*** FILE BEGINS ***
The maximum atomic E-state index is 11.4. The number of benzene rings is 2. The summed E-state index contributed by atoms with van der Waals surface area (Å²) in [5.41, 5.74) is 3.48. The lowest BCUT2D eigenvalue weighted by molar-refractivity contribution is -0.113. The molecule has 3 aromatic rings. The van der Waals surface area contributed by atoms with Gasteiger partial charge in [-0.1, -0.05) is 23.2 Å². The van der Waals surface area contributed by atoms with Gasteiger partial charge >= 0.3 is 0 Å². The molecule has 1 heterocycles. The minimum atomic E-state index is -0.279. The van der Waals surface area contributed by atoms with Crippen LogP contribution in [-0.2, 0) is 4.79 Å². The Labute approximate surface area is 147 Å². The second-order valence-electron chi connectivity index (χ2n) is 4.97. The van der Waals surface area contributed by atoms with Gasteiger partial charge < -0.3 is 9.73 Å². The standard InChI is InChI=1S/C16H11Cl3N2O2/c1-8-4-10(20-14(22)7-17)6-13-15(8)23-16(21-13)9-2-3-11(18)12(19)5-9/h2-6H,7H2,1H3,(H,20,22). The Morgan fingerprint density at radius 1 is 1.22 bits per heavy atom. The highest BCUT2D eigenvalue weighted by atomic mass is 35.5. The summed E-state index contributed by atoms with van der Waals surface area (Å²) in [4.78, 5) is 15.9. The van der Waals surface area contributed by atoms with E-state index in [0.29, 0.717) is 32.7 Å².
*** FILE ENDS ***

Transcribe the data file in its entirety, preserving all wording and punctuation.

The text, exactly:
The maximum atomic E-state index is 11.4. The number of benzene rings is 2. The summed E-state index contributed by atoms with van der Waals surface area (Å²) in [5.41, 5.74) is 3.48. The lowest BCUT2D eigenvalue weighted by molar-refractivity contribution is -0.113. The molecule has 3 aromatic rings. The van der Waals surface area contributed by atoms with Gasteiger partial charge in [-0.1, -0.05) is 23.2 Å². The van der Waals surface area contributed by atoms with Gasteiger partial charge >= 0.3 is 0 Å². The molecule has 1 heterocycles. The minimum atomic E-state index is -0.279. The van der Waals surface area contributed by atoms with Crippen LogP contribution in [-0.2, 0) is 4.79 Å². The Labute approximate surface area is 147 Å². The second-order valence-electron chi connectivity index (χ2n) is 4.97. The van der Waals surface area contributed by atoms with Gasteiger partial charge < -0.3 is 9.73 Å². The standard InChI is InChI=1S/C16H11Cl3N2O2/c1-8-4-10(20-14(22)7-17)6-13-15(8)23-16(21-13)9-2-3-11(18)12(19)5-9/h2-6H,7H2,1H3,(H,20,22). The Morgan fingerprint density at radius 1 is 1.22 bits per heavy atom. The highest BCUT2D eigenvalue weighted by atomic mass is 35.5. The summed E-state index contributed by atoms with van der Waals surface area (Å²) in [4.78, 5) is 15.9. The van der Waals surface area contributed by atoms with E-state index in [0.29, 0.717) is 32.7 Å².